New types of churches are the hope of the future


Here are two reports from different Anglican dioceses around the world. One story illustrated why new types of churches are truly the hope of the future. It comforted me a lot.

New types of churches are the hope of the future


The first story is not the one that I liked the most. It was from the Diocese of Sydney and was titled ‘Behind the drop in church attendance’, and in it Anglican priest Antony Barraclough tried to make sense of the drop in attendance at Anglican church services. from Sydney.

This caught my attention because even though declining religious affiliation is regularly reported across Australia, I often hear people looking to Sydney Anglicanism as a last bastion of growth and vitality.

It turns out that’s not the case.

In 2011, in an article titled “Why Aren’t We Growing Up?” Tony Payne reported that, based on average weekly attendance data for services of all ages, Anglican congregations in Sydney were growing at just around 1.4% a year. He then pointed out that the population of Sydney itself was increasing by around 0.9%.

In other words, at the time, Sydney’s Anglican growth had completely stalled. But now we hear that it is in decline.

In his most recent article, Reverend Barraclough attempts to question the reasons for this decline. None of the reasons he suggests have anything to do with Sydney’s Anglicanism itself. The problem pretty much boils down to “the world has changed and our hearts tend to wander”.

It recounts the influence of radical individualism since the sexual revolution, the emergence of Sunday shopping, etc. etc., but it sounds like he’s saying Sydney Anglicans just have to try harder to attend more often.


The second story was on the other side of the world and illustrates hope for the future. The Diocese of Leicester in the UK reported this: “New forms of church are drawing thousands of worshipers to Leicestershire.” It’s a beautiful story of new life, creativity and freedom. Since 2011, the diocese has been working with an Anglican agency called Church Army to foster new expressions of church in their region.

First coined by Archbishop Rowan Williams and the Mission Shaped Church report in 2004, the term new phrases refers to new forms of church that are emerging in contemporary culture and cater primarily to those who do not go to church. They are new, pioneering and innovative approaches to doing and being a church, which often do not look like a “church” at all.

Hope for the future includes things like messy churches and heavy metal churches, as well as pub churches, micro churches, supper churches or house churches, and other missionary communities. They are true churches, true places of belonging and mission, the hope of the future. The people who attend them also don’t feel the need to go to a “normal” church on Sunday mornings.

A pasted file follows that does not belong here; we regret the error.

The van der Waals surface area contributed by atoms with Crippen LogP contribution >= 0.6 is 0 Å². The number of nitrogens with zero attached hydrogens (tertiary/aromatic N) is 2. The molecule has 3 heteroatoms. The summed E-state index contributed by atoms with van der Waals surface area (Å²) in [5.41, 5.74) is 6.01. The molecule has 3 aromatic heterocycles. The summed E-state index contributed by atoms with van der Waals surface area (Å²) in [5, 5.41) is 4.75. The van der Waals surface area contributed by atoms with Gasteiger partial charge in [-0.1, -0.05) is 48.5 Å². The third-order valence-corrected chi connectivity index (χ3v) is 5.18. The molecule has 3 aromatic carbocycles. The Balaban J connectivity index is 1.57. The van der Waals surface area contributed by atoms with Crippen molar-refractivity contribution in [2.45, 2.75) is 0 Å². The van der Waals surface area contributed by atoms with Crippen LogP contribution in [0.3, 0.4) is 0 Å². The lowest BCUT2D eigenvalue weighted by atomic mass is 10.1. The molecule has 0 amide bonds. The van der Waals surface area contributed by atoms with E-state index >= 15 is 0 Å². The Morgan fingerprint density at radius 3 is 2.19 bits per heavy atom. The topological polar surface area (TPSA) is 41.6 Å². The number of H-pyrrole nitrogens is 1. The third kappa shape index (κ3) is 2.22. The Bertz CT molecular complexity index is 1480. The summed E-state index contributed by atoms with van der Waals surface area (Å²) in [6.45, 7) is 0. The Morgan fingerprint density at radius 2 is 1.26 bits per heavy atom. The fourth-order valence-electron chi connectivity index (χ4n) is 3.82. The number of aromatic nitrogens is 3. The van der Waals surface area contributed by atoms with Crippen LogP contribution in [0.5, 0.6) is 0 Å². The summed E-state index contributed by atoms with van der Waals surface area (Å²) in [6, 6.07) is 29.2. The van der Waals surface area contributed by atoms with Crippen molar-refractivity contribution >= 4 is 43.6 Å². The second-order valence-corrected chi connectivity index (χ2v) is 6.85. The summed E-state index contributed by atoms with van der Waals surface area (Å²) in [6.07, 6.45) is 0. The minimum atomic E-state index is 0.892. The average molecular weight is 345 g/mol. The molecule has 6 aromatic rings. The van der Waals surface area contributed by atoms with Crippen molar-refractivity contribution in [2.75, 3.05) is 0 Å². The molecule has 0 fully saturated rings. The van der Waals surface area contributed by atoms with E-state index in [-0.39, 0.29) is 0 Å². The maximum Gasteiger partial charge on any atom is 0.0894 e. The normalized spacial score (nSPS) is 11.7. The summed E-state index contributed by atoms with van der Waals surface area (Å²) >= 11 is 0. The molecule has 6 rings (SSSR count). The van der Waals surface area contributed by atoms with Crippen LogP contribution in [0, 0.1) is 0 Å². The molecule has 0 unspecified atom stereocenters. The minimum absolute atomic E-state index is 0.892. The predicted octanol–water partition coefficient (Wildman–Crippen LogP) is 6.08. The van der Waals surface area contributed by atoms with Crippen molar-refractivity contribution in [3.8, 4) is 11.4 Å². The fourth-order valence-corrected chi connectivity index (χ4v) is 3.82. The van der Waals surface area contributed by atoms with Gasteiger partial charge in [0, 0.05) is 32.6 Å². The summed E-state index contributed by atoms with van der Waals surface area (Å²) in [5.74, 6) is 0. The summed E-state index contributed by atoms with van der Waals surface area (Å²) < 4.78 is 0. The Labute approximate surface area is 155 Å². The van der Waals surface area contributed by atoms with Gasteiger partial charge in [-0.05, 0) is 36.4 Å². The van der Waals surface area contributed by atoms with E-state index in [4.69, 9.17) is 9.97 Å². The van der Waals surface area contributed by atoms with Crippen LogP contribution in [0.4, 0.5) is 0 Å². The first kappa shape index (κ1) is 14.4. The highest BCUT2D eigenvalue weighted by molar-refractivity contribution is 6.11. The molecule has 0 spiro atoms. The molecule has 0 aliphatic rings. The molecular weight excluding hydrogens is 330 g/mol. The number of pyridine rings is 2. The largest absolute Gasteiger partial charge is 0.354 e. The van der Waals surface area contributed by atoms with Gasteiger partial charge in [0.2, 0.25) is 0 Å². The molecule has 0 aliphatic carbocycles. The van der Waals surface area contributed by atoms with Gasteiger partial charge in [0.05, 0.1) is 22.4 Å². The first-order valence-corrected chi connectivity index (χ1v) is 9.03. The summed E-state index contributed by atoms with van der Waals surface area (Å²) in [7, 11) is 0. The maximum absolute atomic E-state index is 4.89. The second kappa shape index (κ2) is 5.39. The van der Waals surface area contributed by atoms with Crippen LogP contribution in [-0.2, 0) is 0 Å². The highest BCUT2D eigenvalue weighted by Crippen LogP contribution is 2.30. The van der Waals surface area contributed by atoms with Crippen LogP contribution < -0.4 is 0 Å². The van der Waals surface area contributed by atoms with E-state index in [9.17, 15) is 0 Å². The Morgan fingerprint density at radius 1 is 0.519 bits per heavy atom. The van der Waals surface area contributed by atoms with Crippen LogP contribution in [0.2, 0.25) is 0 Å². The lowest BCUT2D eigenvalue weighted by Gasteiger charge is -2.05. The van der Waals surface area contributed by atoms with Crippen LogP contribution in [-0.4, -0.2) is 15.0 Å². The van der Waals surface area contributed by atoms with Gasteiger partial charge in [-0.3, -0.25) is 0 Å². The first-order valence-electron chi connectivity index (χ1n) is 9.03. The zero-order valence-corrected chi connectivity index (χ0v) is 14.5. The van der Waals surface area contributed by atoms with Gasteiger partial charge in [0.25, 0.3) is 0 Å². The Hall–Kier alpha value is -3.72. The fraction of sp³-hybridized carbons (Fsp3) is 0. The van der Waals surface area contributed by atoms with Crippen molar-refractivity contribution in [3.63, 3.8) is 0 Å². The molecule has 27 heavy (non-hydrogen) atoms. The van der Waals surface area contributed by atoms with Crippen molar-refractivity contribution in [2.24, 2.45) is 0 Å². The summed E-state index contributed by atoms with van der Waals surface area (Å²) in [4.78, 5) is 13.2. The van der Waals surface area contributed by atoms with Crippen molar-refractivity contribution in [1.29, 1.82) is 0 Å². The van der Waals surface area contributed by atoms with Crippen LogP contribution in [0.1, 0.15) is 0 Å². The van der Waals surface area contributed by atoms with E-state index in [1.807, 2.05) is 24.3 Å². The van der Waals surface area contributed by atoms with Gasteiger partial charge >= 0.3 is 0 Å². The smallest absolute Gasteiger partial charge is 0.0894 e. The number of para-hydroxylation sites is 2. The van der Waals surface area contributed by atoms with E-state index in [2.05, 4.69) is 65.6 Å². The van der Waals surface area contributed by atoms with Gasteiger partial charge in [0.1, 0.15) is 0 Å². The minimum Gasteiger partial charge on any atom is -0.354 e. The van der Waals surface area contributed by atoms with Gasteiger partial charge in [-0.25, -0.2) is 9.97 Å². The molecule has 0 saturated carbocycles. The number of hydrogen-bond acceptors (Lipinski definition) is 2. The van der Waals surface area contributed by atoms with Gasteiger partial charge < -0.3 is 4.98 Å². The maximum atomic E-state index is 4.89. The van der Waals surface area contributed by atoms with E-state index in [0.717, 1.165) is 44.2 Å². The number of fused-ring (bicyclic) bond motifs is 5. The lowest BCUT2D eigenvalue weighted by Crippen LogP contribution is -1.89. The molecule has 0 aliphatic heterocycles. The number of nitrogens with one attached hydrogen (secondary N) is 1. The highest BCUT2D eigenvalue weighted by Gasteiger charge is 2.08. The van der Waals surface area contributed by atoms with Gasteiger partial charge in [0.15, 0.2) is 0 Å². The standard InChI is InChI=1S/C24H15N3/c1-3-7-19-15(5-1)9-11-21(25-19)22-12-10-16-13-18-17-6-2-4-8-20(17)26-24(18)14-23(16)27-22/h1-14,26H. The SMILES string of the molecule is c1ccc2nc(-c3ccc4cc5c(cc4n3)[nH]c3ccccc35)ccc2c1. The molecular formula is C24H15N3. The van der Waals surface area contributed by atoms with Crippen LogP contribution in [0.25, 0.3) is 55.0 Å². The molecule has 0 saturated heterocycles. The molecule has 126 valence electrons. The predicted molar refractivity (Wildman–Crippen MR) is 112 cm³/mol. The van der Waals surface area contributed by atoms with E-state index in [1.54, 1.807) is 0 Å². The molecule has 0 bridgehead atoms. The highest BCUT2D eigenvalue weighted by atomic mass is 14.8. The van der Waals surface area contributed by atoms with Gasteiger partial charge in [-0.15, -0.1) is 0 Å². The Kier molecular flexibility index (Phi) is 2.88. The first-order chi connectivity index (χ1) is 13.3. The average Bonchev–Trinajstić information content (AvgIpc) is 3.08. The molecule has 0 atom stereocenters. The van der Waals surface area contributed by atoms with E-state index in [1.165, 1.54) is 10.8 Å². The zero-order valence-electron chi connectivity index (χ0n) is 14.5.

Usually they are not led by ordained and paid clergy. Instead, new expressions are led by voluntary, unordained lay leaders. In Leicestershire, 66% of all key leaders were women, 85% of leaders were unpaid, 74% were unlicensed ‘lay’ leaders.

Since they started, there has been a 60% increase in the number of new expressions in the diocese. There was also a 63% increase in the number of people attending New Expression and a 77% increase in the number of New Expression attendees who were baptized.

Today 4,378 people are actively involved in 99 New Church Expressions in the Diocese of Leicester. In fact, more than one in four Anglican worshipers in the diocese attend a new form of church rather than a traditional church. And these new types of churches do not alienate people from the traditional Anglican parish. They reinforce each other.

The hope of the future

When I compare the Sydney and Leicester approaches, it appears that one diocese has decided that it doesn’t really need to change much about its churches – it just needs to encourage greater engagement on the part of its members – while the other diocese is ready to embrace experimentation and currency radicalism.

A diocese only ordains male clergy; the other releases women and men to serve in various forms. A diocese requires its clergy to complete rigorous theological study; other lay licenses and lay-lay leaders. A diocese complains that the culture has changed; the other develops forms of church that are shaped by a particular culture or context. A diocese is in decline; the other blooms with new life.


I’ve been writing for a long time for the west church the hope for the future is to release and support fresh new expressions of the church.

I have seen many of these churches start up and not survive. I have often been criticized for encouraging an unsustainable movement. But I’m starting to think the tide is turning. After a few failed experiments by brave and brave souls who got started early (God loves them), we are starting to get it right, if Leicestershire is any indication.

It’s so encouraging. I am increasingly sure that I am right when I wrote this in 2006:

“For my part, I am happy to see the end of Christianity. I am glad that we can no longer rely on temporal and cultural supports to reinforce our message or the validity of our presence. I suspect that the growing marginalization of the Christian movement in the West is the very thing that will wake us up to the wonderfully exciting, dangerous and confronting message of Jesus. If we are exiles on foreign soil – post-Christian, postmodern, post-literate, etc. — so maybe it’s finally time to start living like exiles, as a pesky, fringe alternative to the dominant forces of our time. As the saying goes, “people know the way out”. (of Michael Frost, Exiles: Living Missionally in a Post-Christian Culturep.8)

This article on how new types of churches are the hope of the future originally appeared hereand is used with permission.


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